THE Public Bike Scheme should be extended to Douglas to help ease traffic between the village and the city centre, a county councillor has said.
The bike scheme has proved hugely popular in Cork city with 10,000 people subscribing and 720,000 trips recorded in two and a half years since its launch in 2014.
The area of Douglas is set to be subsumed into the city under a revised boundary extension in June 2019 and Councillor Eoghan Jeffers (SF) said the existence of cycle lanes means the area is primed for a docking station.
“The National Transport Authority (NTA) is considering other areas in Cork that would be suitable for docking stations and one area that would be perfect for a station is Douglas. Douglas is the perfect example of large suburban expansion from the city and the route to the city is choked from traffic,” said Mr Jeffers.
“Cork City Council already spent monies on improving the route with the inclusion of cycle lanes and if a docking station was to be provided, I believe we could start to see more and more people using bicycles to travel to and from the city,” he said.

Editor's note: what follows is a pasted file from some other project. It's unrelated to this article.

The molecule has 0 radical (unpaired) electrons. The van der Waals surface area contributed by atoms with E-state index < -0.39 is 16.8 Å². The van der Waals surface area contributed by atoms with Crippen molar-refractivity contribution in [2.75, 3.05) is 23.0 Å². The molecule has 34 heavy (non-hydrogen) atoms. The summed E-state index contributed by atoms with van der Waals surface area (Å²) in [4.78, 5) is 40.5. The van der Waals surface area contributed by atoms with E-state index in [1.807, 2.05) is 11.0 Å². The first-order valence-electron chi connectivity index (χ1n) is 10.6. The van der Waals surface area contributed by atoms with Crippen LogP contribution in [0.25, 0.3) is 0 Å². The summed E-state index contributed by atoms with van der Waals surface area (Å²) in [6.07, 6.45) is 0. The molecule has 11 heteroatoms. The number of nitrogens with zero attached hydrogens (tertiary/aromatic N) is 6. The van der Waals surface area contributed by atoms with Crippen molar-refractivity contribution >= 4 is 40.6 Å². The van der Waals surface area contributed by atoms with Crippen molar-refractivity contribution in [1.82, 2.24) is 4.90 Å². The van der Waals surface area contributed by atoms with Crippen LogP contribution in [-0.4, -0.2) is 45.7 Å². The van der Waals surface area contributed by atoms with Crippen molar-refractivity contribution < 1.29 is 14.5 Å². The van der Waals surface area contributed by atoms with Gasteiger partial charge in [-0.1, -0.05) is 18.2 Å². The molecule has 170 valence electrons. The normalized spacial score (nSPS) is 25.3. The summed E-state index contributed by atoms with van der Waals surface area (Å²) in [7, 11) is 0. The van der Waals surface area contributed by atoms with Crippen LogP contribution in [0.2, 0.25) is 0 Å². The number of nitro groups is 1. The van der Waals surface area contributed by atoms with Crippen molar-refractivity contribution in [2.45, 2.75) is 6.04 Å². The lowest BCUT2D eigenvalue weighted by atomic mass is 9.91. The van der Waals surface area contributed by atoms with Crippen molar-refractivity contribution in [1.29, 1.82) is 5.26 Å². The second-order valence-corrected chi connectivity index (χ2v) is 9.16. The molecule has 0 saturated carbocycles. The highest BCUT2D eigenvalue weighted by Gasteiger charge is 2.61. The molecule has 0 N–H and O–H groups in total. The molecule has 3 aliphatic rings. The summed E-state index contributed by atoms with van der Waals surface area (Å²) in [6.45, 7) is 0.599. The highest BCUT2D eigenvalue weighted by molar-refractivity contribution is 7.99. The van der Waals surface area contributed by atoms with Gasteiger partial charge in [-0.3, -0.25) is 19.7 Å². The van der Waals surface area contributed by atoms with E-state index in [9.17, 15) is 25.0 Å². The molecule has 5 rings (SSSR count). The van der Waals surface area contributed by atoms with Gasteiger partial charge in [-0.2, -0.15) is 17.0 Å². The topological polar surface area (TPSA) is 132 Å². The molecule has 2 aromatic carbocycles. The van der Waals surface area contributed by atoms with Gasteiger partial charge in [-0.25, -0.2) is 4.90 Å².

However, an obstacle to this could be the criteria used by the NTA for rolling out the scheme in new locations.
The maximum distance between stations is set at about 300m and Ballincollig-Carrigaline Municipal District officer Kevin O'Regan said this would likely mean Douglas would be ruled out as a location for a docking station.
“Sites remote from the current scheme extent in Cork are unlikely to be included under the provisions of the current operations contract. Bike share schemes work best when the stations form a network, providing users with options in the event that a station is full or empty, so stations at a distance from the main scheme extent can be problematic,” he said.
Councillor Jeffers said this criteria is holding back the full potential of the scheme.
“The Public Bike Scheme is a fantastic initiative but it needs to be expanded,” he said.
“If we are serious about people using cleaner alternative modes of transport, then we have to further develop schemes such as this. One of the problems is the maximum distance between docking stations of 300m.
“Restrictions such as this are hampering its potential. It’s not feasible long term to have such short distances between stations, especially given the nature of Cork's suburban growth. We must also take into consideration that people’s travel distances are far greater,” he added.